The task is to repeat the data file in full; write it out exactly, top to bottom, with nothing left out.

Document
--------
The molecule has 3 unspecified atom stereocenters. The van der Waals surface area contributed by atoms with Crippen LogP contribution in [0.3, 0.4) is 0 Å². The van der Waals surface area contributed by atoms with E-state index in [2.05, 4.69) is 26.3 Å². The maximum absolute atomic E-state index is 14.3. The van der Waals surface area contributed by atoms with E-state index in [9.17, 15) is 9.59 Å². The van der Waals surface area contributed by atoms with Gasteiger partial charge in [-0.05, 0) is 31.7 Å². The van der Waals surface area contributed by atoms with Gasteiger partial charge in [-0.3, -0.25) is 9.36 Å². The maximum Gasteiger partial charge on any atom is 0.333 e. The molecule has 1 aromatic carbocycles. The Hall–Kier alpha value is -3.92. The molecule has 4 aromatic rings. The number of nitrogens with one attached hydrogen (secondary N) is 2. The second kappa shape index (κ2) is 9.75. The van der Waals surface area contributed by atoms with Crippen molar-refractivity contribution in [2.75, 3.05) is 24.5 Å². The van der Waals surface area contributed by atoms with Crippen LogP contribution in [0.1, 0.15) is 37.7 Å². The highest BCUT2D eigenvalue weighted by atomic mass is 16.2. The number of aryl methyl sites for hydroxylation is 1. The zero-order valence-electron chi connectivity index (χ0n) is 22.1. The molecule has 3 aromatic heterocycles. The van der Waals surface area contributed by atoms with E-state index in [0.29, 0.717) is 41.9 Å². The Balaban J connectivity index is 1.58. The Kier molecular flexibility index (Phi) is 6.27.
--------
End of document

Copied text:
The molecule has 3 unspecified atom stereocenters. The van der Waals surface area contributed by atoms with Crippen LogP contribution in [0.3, 0.4) is 0 Å². The van der Waals surface area contributed by atoms with E-state index in [2.05, 4.69) is 26.3 Å². The maximum absolute atomic E-state index is 14.3. The van der Waals surface area contributed by atoms with E-state index in [9.17, 15) is 9.59 Å². The van der Waals surface area contributed by atoms with Gasteiger partial charge in [-0.05, 0) is 31.7 Å². The van der Waals surface area contributed by atoms with Gasteiger partial charge in [-0.3, -0.25) is 9.36 Å². The maximum Gasteiger partial charge on any atom is 0.333 e. The molecule has 1 aromatic carbocycles. The Hall–Kier alpha value is -3.92. The molecule has 4 aromatic rings. The number of nitrogens with one attached hydrogen (secondary N) is 2. The second kappa shape index (κ2) is 9.75. The van der Waals surface area contributed by atoms with Crippen molar-refractivity contribution in [2.75, 3.05) is 24.5 Å². The van der Waals surface area contributed by atoms with Crippen LogP contribution in [0.1, 0.15) is 37.7 Å². The highest BCUT2D eigenvalue weighted by atomic mass is 16.2. The number of aryl methyl sites for hydroxylation is 1. The zero-order valence-electron chi connectivity index (χ0n) is 22.1. The molecule has 3 aromatic heterocycles. The van der Waals surface area contributed by atoms with E-state index in [0.29, 0.717) is 41.9 Å². The Balaban J connectivity index is 1.58. The Kier molecular flexibility index (Phi) is 6.27.